For the Love of Books!

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Why didn't Jesus Christ write a book?  Of course, we Christians believe the Bible is the inspired word of God, but Jesus never Himself put pen to paper.  I can imagine the possible titles of His works now: How to Win Converts and Influence Pagans by Jesus Christ, or Make Every Day a Sunday: How to Live 7 Days a Week by the Crucified Lord.  But seriously, think about the benefits of Jesus writing down his teaching.  If Jesus had recorded his preaching, it would have been preserved more directly for posterity.  Arguing with nonbelievers would be easier; for heaven’s sake, we could just quote his autobiography or his manifesto.

Saint Thomas Aquinas, the heroic Dominican theologian, actually asks this same question in his great work the Summa Theologiae.  Aquinas argues Christ didn’t write a book because the teaching of our Lord cannot be contained in writing and is intended for the heart.  Saint Thomas continues to say that if we had Christ’s teaching in writing from His own hand, it would be accepted at face value and believers would have no further reflection on His teaching than the surface value of these words.  So here we have one of the greatest theologians of the Church asking a somewhat whimsical question and providing a very deep, spiritual answer.  The teaching of Jesus Christ is not meant to be memorized and repeated thoughtlessly by rote, but it’s intended to be engaged at the deepest levels of our being.

To engage Christ’s teaching doesn’t require Christians to put their reason aside and accept things blindly on faith.  For Thomas Aquinas, proclaiming and teaching the Catholic religion involves both the God-given gift of faith, and the God-given natural faculty of our human reason.  God would never have endowed us with the ability to think if He didn’t expect us to use this gift!  When we use our reason and begin to think and question, create or build, as long as these are honest and genuine quests, we pursue the good, the true and the beautiful.  Since the Truth is one, we must conclude that truth can be approached by many different kinds of human activity.  Theologians don’t have a monopoly on truth, but neither do biologists, musicians, poets or philosophers.  Ultimately, because the created world is good, when we engage the goodness of creation and our natural abilities, we human beings will give glory to God’s name and become more complete, authentic versions of ourselves.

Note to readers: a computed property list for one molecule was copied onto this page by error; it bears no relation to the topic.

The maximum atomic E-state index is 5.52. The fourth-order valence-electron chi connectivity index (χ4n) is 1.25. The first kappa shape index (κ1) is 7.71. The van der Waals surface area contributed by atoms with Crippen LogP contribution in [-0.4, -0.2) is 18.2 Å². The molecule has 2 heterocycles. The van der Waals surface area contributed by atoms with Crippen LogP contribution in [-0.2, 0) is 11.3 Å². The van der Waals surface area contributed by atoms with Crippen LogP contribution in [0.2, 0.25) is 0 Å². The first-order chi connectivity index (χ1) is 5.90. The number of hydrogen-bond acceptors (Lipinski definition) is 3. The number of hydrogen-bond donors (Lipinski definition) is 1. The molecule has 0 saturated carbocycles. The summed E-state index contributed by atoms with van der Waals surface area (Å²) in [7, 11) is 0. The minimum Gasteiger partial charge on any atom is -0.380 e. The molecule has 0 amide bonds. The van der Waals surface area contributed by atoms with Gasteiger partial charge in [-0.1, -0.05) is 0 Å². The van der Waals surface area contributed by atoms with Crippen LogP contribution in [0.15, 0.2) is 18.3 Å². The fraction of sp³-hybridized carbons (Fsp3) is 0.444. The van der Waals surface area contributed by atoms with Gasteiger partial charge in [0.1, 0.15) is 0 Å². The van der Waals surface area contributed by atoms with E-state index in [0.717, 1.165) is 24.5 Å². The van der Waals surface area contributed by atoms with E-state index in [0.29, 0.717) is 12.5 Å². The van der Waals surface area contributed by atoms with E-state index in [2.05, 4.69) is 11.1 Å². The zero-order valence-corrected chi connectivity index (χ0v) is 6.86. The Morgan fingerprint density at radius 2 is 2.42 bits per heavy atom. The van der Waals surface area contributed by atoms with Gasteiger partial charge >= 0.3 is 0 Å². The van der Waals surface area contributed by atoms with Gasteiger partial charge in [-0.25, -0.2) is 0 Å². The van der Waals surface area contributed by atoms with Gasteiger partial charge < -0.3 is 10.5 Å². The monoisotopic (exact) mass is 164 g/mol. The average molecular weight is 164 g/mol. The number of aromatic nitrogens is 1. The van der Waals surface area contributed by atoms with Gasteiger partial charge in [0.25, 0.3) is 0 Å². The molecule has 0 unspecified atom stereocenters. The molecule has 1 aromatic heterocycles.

Aquinas knew this, and believed it wholeheartedly.  This is why he fearlessly used the work of Muslim philosophers, Sacred Scripture, the scientists of his day and traditional Christian writings in his theological work.  Exploring truth wherever found not only led Aquinas to excel in the academic discipline of theology, it made him happy!  God used his personality, talents, and work to sanctify him, and he is now a saint.  Following the example of Thomas Aquinas we can deduce a few solid principles for Catholic Christians who wish to grow more learned and holy during the year of faith.

1. Why Study?  Saint Thomas helps us to see three solid reasons to make time to study the faith: First, to know God.  For Saint Thomas, our whole life is directed toward eternity.  God is the very source of our being, and as such, the more we learn about Him, the better we understand ourselves and the world.  Second, to know how to live.  Living a meaningful life is a priority of every man.  We are all forced to make decisions about who to marry, what career to pursue and we face many moral choices every day.  Knowledge of the faith can help us to live well, and thereby live fully.  Third, to spread the faith.  No one’s interested in practicing a faith they don’t know or defending Church teaching they don’t understand.  And while it’s the responsibility of pastors to teach the faith, believers have the obligation to learn the teaching of the Church.

2. How can I go deeper? It can be a daunting venture to study the faith.  One way to begin could be by taking a look at Pope John Paul II’s encyclical Fides et Ratio.  In it the Pope considers at length the harmony between faith and reason.  To read more about Saint Thomas check out his biography by G.K. Chesterton The Dumb Ox or to read his teaching try My Way of Life published by the Confraternity of the Precious Blood, which is an eloquent and accessible guide to the Summa Theologiae.

3. Persevere.  Saint Thomas spent years developing his doctrine.  During his own life he studied vigorously and only after exerting much effort and standing the tests of time did Saint Thomas win the acclaim of the Dominican Order and the Church.  Dominicans often speak of being “nailed to the wood of the desk” as Christ was his cross, to connect the trials of study with the suffering of our Lord.  Study can be difficult, but it’s redemptive.

And so with Saint Thomas as our companion and guide, may we continue to grow ever closer to our heavenly Creator, the source of all Truth and Wisdom!

 
Brother Patrick Mary Briscoe, OP

About Brother Patrick Mary Briscoe, OP

Bro. Patrick Mary, a Fort Wayne native, joined the Order of Preachers in 2010. After making his simple vows, he was assigned to the Dominican House of Studies in Washington, DC. In addition to pursuing his studies for the priesthood, Brother regularly contributes to Dominicana (A Blog by Dominican Brothers).